Brenda Spriggs, MD, MPH, MBA
Epistaxis, or a nosebleed, is a common disorder that involves bleeding from the nostrils or, rarely, from the eye. Nosebleeds can result from bleeding at the anterior portion of the nose, or at the posterior, deeper parts of the nose. Although nosebleeds alone are not typically harmful, persistent or severe nosebleeds may indicate an underlying disease. Several forms of cancer have been linked to regular and severe nosebleeds.
One cause of regular nosebleeds is cancer of the nasal cavity or sinuses. The nasal cavity is made up of cartilage and bone, blood vessels and connective tissue, as well as an overlying epithelial skin cell layer. Any of these cell types can develop genetic mutations and divide to form a tumor, which can lead to bleeding from the nose.
Cedars-Sinai reports that nosebleeds are an early symptom of nasal or sinus cancer. Nosebleeds due to these cancers typically involve bleeding from one nostril. Patients with nasal cancers may also experience a blocked or runny nose on one side, and development of visual disturbances and headaches as the cancer progresses.
Nosebleeds may also be a symptom of leukemia. Leukemia is a group of blood cancers that affect white blood cells. A very common form of leukemia is chronic lymphocytic leukemia (CLL). CLL involves white blood cells in the bone marrow, as well as circulating white blood cells in the blood, and development of CLL can lead to nosebleeds.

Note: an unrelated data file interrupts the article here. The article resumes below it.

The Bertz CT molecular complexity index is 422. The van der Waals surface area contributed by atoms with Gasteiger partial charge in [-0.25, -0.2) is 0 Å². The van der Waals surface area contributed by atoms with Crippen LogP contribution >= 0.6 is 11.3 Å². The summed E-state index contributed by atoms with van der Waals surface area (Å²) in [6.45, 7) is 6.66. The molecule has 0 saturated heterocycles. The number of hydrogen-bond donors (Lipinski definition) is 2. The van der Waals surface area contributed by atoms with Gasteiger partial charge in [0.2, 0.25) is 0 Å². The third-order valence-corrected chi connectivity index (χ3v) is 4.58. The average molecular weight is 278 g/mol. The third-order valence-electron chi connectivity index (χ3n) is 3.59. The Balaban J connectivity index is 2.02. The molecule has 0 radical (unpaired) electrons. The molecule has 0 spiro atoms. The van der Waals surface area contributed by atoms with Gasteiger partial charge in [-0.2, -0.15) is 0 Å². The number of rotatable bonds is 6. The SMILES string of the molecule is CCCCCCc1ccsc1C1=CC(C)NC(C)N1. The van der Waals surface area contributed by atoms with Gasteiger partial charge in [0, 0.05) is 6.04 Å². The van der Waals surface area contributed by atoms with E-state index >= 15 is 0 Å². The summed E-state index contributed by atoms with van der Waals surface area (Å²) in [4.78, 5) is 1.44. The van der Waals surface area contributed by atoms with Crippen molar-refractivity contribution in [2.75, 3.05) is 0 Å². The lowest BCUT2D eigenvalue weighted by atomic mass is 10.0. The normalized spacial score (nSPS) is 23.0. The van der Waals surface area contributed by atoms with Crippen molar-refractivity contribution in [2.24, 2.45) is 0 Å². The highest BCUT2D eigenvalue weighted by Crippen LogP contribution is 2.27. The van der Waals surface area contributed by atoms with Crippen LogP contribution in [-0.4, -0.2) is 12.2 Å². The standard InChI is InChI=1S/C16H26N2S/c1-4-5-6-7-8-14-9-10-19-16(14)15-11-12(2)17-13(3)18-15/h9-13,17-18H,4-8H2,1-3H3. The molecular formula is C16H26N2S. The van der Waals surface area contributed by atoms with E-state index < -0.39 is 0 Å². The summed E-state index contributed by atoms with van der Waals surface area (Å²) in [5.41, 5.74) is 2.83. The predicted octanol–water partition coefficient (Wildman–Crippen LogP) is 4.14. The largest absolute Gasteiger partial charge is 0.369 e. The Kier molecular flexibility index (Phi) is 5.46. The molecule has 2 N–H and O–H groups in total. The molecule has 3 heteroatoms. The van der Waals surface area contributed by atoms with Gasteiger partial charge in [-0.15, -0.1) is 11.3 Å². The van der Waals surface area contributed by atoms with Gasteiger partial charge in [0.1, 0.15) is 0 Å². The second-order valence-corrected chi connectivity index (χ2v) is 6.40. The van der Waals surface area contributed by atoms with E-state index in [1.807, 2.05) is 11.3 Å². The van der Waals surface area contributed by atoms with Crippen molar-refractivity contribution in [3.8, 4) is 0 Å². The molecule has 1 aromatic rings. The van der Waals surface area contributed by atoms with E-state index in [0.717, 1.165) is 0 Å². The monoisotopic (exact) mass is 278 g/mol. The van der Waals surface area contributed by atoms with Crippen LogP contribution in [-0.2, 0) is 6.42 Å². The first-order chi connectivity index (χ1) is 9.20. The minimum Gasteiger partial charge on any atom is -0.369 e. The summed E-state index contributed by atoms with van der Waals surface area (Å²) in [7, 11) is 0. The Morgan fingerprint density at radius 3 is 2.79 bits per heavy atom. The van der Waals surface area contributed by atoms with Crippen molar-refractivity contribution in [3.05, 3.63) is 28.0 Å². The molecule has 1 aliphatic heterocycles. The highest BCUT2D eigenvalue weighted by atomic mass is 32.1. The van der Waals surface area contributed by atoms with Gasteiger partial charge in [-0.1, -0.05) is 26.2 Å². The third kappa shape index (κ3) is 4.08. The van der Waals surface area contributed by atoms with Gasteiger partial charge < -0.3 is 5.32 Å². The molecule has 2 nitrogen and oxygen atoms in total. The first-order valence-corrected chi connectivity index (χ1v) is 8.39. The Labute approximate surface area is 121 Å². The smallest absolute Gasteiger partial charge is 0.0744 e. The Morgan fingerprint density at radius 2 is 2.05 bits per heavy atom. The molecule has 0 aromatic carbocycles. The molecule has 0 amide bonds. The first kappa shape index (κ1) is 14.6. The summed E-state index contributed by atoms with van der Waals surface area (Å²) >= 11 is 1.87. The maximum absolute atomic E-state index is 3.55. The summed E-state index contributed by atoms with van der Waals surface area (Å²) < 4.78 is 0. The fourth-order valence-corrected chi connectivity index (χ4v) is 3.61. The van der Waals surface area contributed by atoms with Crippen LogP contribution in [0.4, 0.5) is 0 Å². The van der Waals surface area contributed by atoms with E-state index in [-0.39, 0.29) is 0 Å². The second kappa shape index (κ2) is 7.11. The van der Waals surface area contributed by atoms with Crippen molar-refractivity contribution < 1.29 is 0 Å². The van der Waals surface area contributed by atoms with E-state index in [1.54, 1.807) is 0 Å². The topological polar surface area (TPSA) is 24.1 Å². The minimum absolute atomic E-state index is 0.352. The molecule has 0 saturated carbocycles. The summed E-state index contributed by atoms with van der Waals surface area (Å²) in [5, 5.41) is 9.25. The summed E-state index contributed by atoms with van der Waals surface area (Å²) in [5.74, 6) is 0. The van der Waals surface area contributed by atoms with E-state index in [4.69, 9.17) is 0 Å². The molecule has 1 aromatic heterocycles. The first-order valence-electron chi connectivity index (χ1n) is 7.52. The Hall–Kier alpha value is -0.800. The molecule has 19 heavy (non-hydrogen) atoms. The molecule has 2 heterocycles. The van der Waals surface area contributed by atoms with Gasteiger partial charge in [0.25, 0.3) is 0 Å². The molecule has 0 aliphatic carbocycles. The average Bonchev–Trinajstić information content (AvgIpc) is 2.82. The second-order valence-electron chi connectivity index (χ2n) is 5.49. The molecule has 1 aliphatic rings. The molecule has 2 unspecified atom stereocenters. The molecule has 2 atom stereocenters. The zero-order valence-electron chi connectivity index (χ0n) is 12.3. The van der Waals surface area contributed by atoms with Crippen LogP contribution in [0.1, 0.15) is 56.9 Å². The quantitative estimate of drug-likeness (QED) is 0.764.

The University of California, San Diego reports that nosebleeds caused by CLL are frequent and very severe. Patients with CLL may also experience other bleeding disorders like bleeding gums and excessive bruising. Other symptoms of CLL include nausea, weight loss, enlarged lymph nodes and frequent infections.
Another form of cancer, called Hodgkin's lymphoma, can also cause nosebleeds. Hodgkin's lymphoma is a cancer originating from the lymph nodes that leads to enlarged lymph nodes throughout the body. Often, the most noticeable enlarged lymph nodes are in the neck, armpit and groin areas. Hodgkin's lymphoma develops from abnormal white blood cells that accumulate in the lymph nodes, although some patients also have cancerous cells in their bone marrow.
Hodgkin's lymphoma leads to excessive and heavy nosebleeds, according to Macmillan Cancer Support. Patients with Hodgkin's lymphoma often experience other bleeding disorders, such as heavy menstrual periods in women or small pools of blood under the skin. Patients may also experience tiredness, weight loss and night sweats.